Mr. Bingley, on the other hand, is recognizably a Tory, whose father made a fortune in trade; his success allowed his children to move up in society and become landowners. Mr. Bingley’s sisters especially aspired to Society roles (Whig “wanna-be’s”), as shown by Caroline’s relentless determination to catch Darcy. Other sympathetic Tory figures were the Gardiners: Mr. Gardiner was successful in the City, yet the couple’s manners and deportment made them acceptable in society.
     The Bennets themselves reflect the political divide. Mr. Bennet was a landowner and gentleman (inherited entailed property) who had no occupation. He married beneath him socially (she had a pretty face, was not educated, and brought little to the marriage). He was occupied with his own interests and place. Mr. Bennet, Elizabeth and Jane had the intelligence and ability to be able to fit into higher strata of society, while Mrs. Bennet and the younger girls did not. Elizabeth, as a gentleman’s daughter of charm, wit and intelligence, was found worthy of Mr. Darcy, despite the disparity of fortune and status. (This is a suggestion that Jane Austen may have felt that reform of social order was needed to allow for individual merit, but the hierarchical structure still basically sound. (CAMBRIDGE COMPANION P. 156.)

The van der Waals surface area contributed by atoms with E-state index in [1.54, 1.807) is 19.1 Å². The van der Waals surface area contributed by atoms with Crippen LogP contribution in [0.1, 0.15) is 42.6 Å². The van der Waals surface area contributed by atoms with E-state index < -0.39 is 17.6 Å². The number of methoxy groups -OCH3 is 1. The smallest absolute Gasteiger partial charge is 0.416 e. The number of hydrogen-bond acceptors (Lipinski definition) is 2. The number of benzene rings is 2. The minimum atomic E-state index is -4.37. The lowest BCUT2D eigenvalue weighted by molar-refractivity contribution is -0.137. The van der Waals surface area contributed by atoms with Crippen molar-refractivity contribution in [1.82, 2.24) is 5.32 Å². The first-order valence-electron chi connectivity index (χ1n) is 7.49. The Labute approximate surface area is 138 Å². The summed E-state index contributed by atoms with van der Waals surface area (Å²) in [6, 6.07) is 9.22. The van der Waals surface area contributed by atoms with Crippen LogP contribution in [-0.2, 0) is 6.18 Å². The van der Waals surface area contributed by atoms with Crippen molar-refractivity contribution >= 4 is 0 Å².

In PERSUASION, Jane Austen’s last novel, her opinions had clearly matured. Sir Walter Elliot, Elizabeth Elliot, Lady Russell, the Dalrymples, Mary Musgrove are all classic Whig characters, convinced that  title, inherited wealth and property conferred status, regardless of personal merit. They did not perceive or readily value individual efforts to improve one’s circumstances. Of these, Lady Russell was the only one who really made an effort to value Capt. Wentworth as a man of merit because of her fondness for Anne. Anne Elliot was born a Whig, yet embraced the concept of earned value. Mr. Elliot was a Whig villain in the story: he was the heir to the title, the property entailed to him. Mr. Elliot lived in London “Society”, and married beneath him for gain. When his fortunes declined, he decided to reacquaint himself with Sir Walter and the family. His pursuit of Anne was predatory, to gain influence over Sir Walter, and to ingratiate himself. There are some striking similarities between Mr. Elliot and Wickham.